– Journal: “Fukushima has an Ongoing Melt-Out” — “Is this not the worst possible outcome?” — “Nuclear fuel mixing with groundwater and leaking into sea” — “Disaster never seen in human history and imagined only in movies” — Tokyo Newspaper: “A situation in which massive accidents occur daily” (ENENews, April 24, 2014):
Syndic Literary Journal No. 10, by poet Taki Yuriko and translated by John Saxon, Dec. 2013:
Excerpts from ‘Fukushima has an Ongoing Melt-Out’
- On March 11, 2011, Pandora’s Box was opened.
- TEPCO reports, “1000 tons of groundwater Flow daily into the reactor structure. Half the contaminated water is Pumped into land tanks, but Half leaks out to sea”
- In short, Melted nuclear fuel has accumulated In the reactor bottom – Meltdown.
- But now it has breached the reactor bottom, Leaking out of the containment vessel – Melt-through.
- Containment vessels have at least two openings, An entrance for ground water and An exit for contaminated water. Nuclear fuel mixing With the ground water and Leaking into the sea – Melt-out!
- Is this not The worst possible outcome?
- But they deliberately hide the danger, Removing key terms from their reports.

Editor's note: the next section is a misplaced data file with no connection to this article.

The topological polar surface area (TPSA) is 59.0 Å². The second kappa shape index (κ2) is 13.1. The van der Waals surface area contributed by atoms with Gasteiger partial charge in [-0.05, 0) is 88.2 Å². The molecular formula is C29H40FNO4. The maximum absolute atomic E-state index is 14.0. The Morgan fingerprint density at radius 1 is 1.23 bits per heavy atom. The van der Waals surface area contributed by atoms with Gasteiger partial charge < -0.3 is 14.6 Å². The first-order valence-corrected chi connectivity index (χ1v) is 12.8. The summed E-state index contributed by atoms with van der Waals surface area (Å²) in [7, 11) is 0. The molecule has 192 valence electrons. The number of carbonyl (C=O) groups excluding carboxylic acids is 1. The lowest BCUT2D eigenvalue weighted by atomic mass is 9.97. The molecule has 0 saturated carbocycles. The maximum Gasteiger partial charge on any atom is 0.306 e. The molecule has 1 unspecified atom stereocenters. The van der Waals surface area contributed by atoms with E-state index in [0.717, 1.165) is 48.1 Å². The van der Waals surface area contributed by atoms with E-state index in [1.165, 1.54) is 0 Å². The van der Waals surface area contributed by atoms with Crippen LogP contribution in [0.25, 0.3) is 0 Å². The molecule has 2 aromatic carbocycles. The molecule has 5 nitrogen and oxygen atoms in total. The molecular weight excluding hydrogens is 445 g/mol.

- With the kind of disaster Never seen in human history and Imagined only in movies, Why is there no clear admission?
- The Japanese government says it can retire these plants within forty years. But only if robots can be developed in ten years To replace the human workers And determine where the problem is Inside the highly radioactive reactor. “Where the problem is?!”
- It’s the “hole” through which the Melted nuclear fuel is leaking! Why don’t they SAY THAT?!
Tokyo Shinbun editorial (pdf), Aug. 22, 2013: “After the massive accident at Fukushima, we are now in a situation in which massive accidents occur daily.”
Japan Times, Commentary by Prof. Christopher Hobson of Waseda University: Apr. 24, 2014: […] many serious challenges lie ahead. There will be more leaks and problems at the No. 1 plant. There will also have to be the controlled release of contaminated water into the ocean. Public support and understanding will be needed through these difficult processes. For this to happen, Tepco needs to begin to rebuild its credibility with the public […] Tepco’s regaining the trust of Japan’s public is just as difficult a task as resolving the technical challenges in decommissioning the plant. The only way this might happen is […] to be more honest and transparent about the problems in Fukushima.